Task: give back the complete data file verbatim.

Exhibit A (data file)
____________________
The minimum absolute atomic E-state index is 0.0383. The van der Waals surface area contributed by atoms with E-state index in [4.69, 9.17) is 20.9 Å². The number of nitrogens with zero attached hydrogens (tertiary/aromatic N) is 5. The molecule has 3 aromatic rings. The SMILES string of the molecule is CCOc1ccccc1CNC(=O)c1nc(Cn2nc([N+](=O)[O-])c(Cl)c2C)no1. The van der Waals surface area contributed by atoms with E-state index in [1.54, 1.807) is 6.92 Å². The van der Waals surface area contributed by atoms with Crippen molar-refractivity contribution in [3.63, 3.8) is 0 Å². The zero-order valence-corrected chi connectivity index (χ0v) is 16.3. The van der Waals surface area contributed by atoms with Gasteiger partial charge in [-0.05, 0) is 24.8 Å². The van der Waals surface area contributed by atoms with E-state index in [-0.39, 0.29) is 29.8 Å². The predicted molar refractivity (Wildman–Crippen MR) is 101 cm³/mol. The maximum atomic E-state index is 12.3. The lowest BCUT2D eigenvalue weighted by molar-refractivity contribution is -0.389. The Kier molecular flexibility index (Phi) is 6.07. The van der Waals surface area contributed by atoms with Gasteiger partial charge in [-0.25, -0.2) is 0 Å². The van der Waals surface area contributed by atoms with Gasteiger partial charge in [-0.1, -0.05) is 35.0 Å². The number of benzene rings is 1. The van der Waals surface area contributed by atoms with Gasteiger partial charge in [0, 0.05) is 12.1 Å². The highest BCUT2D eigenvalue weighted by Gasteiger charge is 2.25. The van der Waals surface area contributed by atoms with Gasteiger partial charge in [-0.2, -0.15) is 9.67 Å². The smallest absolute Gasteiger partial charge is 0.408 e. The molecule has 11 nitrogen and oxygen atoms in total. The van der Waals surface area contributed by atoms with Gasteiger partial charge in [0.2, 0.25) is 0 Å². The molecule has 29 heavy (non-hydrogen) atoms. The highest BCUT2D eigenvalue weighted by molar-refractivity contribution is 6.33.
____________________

The minimum absolute atomic E-state index is 0.0383. The van der Waals surface area contributed by atoms with E-state index in [4.69, 9.17) is 20.9 Å². The number of nitrogens with zero attached hydrogens (tertiary/aromatic N) is 5. The molecule has 3 aromatic rings. The SMILES string of the molecule is CCOc1ccccc1CNC(=O)c1nc(Cn2nc([N+](=O)[O-])c(Cl)c2C)no1. The van der Waals surface area contributed by atoms with E-state index in [1.54, 1.807) is 6.92 Å². The van der Waals surface area contributed by atoms with Crippen molar-refractivity contribution in [3.63, 3.8) is 0 Å². The zero-order valence-corrected chi connectivity index (χ0v) is 16.3. The van der Waals surface area contributed by atoms with Gasteiger partial charge in [-0.05, 0) is 24.8 Å². The van der Waals surface area contributed by atoms with E-state index in [-0.39, 0.29) is 29.8 Å². The predicted molar refractivity (Wildman–Crippen MR) is 101 cm³/mol. The maximum atomic E-state index is 12.3. The lowest BCUT2D eigenvalue weighted by molar-refractivity contribution is -0.389. The Kier molecular flexibility index (Phi) is 6.07. The van der Waals surface area contributed by atoms with Gasteiger partial charge in [-0.25, -0.2) is 0 Å². The van der Waals surface area contributed by atoms with Gasteiger partial charge in [-0.1, -0.05) is 35.0 Å². The number of benzene rings is 1. The van der Waals surface area contributed by atoms with Gasteiger partial charge in [0, 0.05) is 12.1 Å². The highest BCUT2D eigenvalue weighted by Gasteiger charge is 2.25. The van der Waals surface area contributed by atoms with Gasteiger partial charge in [-0.2, -0.15) is 9.67 Å². The smallest absolute Gasteiger partial charge is 0.408 e. The molecule has 11 nitrogen and oxygen atoms in total. The van der Waals surface area contributed by atoms with Gasteiger partial charge in [0.2, 0.25) is 0 Å². The molecule has 29 heavy (non-hydrogen) atoms. The highest BCUT2D eigenvalue weighted by molar-refractivity contribution is 6.33.